Yea, though members of the City Council walk through the valley of the shadow of Beauregard, they seem to fear no evil.
West End resident Jack Sullivan thinks that’s a problem. So he arrived at Saturday’s public hearing with the Old Testament reading for the morning: Proverbs 22:16. “One who oppresses the poor to increase his wealth and one who gives gifts to the rich, both come to poverty.” At issue is the Beauregard small-area plan, which critics say will displace 10,000 low-income residents in favor of benefiting wealthy landowners who stand to gain millions in the process.
“Face it,” Sullivan told council members. “What this plan does is harm the poor and give to the rich.”
Opponents of the small-area plan now under consideration have been critical of the affordable housing part of the plan, which does not make units available until after 2020. They’ve also raised questions as to how the financing would work because they’re skeptical that the funds will be available. Sullivan said that the low-income residents are being targeted for displacement specifically because they are tenants rather than owners, who tend to have more cache in city politics.
“Scripture promises affliction and loss to those who harm the less fortunate in helping the rich,” Sullivan preached. “Who knows what may befall us in Alexandria if we take this drastic step?”
Hot Words, Cool Gelato
During the heat of battle on the waterfront small-area plan, Citizens for an Alternative Waterfront Plan co-chairman Boyd Walker took aim at city agencies supporting the proposal. This week, those words came back to haunt him.
Wearing his other hat as a businessman, Walker appeared before council members to get a special-use permit to open a gelato shop on Commerce Street. Vice Mayor Kerry Donley suggested that Walker take advantage of the services of the Alexandria Economic Development Partnership and the Small Business Development Center — two groups he took aim at in a critical blog post during the heat of battle over the waterfront plan.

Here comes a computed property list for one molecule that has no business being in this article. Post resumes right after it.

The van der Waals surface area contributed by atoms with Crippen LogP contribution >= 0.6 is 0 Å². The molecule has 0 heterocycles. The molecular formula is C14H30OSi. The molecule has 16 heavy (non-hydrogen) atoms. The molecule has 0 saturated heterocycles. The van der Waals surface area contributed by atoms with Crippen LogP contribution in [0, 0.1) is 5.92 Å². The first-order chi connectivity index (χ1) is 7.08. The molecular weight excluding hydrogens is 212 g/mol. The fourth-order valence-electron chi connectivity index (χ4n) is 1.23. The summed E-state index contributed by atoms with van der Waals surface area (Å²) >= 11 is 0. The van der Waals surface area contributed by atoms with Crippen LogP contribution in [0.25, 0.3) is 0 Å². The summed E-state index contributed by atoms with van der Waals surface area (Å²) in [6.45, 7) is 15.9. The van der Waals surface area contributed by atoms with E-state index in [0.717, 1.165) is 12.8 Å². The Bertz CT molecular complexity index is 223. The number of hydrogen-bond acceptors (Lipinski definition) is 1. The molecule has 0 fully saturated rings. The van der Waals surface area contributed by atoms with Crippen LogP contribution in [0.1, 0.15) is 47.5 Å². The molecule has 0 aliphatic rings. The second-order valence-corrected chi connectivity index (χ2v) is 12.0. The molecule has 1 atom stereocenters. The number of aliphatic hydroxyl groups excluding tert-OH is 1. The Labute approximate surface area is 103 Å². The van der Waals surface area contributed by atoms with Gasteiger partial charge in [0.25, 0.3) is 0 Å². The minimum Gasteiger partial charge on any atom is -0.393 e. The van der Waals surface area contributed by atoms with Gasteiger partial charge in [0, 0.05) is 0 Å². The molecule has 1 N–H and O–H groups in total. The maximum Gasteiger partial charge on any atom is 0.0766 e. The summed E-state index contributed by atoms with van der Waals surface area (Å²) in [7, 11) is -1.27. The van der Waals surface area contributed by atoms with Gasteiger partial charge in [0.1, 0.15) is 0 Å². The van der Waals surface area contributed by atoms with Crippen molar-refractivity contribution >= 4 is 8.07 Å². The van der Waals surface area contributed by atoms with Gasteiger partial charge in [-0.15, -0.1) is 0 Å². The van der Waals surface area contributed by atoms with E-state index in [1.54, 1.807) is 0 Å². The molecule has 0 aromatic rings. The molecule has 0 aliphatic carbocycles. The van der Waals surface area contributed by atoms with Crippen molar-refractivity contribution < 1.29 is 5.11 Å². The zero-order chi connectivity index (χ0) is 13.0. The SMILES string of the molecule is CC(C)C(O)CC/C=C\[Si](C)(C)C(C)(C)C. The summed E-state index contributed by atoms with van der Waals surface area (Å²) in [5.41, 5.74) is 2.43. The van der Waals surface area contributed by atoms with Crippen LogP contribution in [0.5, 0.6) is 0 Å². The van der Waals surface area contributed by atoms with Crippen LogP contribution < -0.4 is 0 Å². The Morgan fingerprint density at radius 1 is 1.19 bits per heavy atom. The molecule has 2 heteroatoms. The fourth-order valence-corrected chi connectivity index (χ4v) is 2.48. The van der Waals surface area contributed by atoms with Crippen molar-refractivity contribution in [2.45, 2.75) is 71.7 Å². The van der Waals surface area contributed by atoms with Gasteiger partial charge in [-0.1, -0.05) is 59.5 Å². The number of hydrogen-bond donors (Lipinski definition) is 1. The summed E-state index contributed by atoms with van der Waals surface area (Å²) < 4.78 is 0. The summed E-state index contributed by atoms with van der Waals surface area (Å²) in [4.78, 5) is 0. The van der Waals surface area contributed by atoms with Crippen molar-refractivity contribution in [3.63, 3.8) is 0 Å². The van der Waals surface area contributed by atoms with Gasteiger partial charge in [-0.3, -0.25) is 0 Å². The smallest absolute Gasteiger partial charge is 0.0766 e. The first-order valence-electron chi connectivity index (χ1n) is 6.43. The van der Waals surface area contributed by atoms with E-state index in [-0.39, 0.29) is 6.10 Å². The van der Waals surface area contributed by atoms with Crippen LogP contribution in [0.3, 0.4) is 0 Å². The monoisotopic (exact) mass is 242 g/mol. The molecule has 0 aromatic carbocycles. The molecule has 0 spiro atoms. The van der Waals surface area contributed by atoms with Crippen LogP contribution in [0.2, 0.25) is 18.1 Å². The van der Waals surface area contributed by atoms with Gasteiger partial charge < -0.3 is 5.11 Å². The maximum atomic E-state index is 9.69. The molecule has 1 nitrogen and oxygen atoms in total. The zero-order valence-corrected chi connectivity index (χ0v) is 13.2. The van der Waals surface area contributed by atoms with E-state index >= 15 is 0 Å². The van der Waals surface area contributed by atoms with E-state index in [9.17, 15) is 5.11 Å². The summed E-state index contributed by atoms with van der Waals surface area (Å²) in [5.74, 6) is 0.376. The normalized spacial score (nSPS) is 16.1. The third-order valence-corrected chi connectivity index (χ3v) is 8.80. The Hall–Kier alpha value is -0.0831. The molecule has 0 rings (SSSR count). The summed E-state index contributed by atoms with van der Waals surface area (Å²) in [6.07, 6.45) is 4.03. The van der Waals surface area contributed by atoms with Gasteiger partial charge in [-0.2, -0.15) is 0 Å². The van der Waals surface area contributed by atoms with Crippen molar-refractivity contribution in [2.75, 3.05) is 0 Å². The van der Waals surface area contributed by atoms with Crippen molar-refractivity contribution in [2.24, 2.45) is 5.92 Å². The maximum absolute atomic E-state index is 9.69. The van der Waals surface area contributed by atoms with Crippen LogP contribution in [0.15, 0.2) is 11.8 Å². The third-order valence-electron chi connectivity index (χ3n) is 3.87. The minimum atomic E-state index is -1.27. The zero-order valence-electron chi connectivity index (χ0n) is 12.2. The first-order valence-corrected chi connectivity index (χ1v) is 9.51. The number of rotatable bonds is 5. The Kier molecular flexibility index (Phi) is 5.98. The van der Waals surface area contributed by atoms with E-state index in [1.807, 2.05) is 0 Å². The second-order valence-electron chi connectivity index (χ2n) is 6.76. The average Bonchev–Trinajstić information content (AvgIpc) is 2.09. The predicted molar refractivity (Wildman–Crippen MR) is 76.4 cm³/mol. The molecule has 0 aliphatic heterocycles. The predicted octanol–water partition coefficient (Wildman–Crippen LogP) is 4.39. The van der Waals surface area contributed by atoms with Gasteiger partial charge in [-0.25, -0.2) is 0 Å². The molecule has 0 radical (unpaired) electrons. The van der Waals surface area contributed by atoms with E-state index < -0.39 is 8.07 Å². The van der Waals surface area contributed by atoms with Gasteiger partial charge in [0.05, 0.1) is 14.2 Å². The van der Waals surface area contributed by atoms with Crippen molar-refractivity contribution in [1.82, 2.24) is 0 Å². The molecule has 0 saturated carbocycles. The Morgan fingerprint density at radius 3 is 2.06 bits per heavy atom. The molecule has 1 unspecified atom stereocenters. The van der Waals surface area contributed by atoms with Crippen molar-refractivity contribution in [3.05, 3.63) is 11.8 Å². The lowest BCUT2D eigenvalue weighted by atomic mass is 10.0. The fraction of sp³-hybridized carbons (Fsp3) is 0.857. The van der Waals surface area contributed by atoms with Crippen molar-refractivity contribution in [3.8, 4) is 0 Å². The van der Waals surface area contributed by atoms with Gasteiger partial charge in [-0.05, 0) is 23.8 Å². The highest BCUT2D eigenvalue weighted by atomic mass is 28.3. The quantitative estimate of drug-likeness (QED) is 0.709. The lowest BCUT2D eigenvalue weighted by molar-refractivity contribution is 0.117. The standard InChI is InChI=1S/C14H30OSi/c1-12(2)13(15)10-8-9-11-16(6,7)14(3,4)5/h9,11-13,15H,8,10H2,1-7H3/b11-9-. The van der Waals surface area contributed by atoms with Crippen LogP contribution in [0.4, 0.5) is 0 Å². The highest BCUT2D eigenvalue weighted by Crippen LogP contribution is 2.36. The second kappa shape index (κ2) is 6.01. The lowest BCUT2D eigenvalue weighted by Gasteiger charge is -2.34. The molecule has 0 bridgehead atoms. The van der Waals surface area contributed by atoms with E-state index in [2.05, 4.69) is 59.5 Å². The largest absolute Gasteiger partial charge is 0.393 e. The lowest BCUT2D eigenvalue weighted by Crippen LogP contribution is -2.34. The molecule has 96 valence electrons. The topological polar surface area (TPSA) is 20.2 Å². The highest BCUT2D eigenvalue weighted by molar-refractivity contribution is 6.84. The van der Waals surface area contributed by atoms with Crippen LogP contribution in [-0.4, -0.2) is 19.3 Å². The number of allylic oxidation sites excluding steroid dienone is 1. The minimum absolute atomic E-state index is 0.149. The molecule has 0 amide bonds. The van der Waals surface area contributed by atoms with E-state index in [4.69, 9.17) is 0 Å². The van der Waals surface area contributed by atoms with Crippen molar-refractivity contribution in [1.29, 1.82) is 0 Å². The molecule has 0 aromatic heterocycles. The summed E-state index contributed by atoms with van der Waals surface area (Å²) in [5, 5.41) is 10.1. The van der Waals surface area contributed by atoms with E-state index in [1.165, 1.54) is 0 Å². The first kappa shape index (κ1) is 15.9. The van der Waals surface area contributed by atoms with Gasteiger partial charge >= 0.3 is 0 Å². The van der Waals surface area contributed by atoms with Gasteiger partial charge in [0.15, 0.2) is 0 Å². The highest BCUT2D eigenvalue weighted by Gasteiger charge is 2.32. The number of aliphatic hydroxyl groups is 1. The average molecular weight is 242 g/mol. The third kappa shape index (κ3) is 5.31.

“I know that you’ve made some disparaging comments about those on your blog,” said Donley. “But you might want to avail yourself of some of those programs.”
“My blog post was probably not appropriate, and I think an apology is appropriate,” said Walker after leaving council chambers. “I certainly didn’t mean to offend anybody.”
Democrats and Republicans are offended. It must be campaign season.
At the end of Tuesday night’s City Council meeting, Democratic Councilman Rob Krupicka took issue with part of a letter to the editor Republican Councilwoman Alicia Hughes wrote recently that criticized the previous council of voting “to knock down hundreds of units of public housing, replacing them with expensive townhomes around the Charles Houston Recreation Center while purportedly advocating for real affordable housing.”
“I don’t want to comment on why you did it or what your reasons were,” said Krupicka. “What troubles me are not only what I can assume are the political objectives of trying to make an allegation like that, which is blatantly untrue, but it also troubles me because this is a city that cares deeply about affordable housing.”
Hughes defended her letter, noting that the median household income had increased in the city since 2009.
“To make the statement this evening that the piece or the sentiments expressed therein were motivated by political ambition would be a slightly offensive statement made by you this evening to me,” said Hughes. “I don’t think it is inaccurate to state that those projects have been torn down, and you drive by there today and what is in place of them?”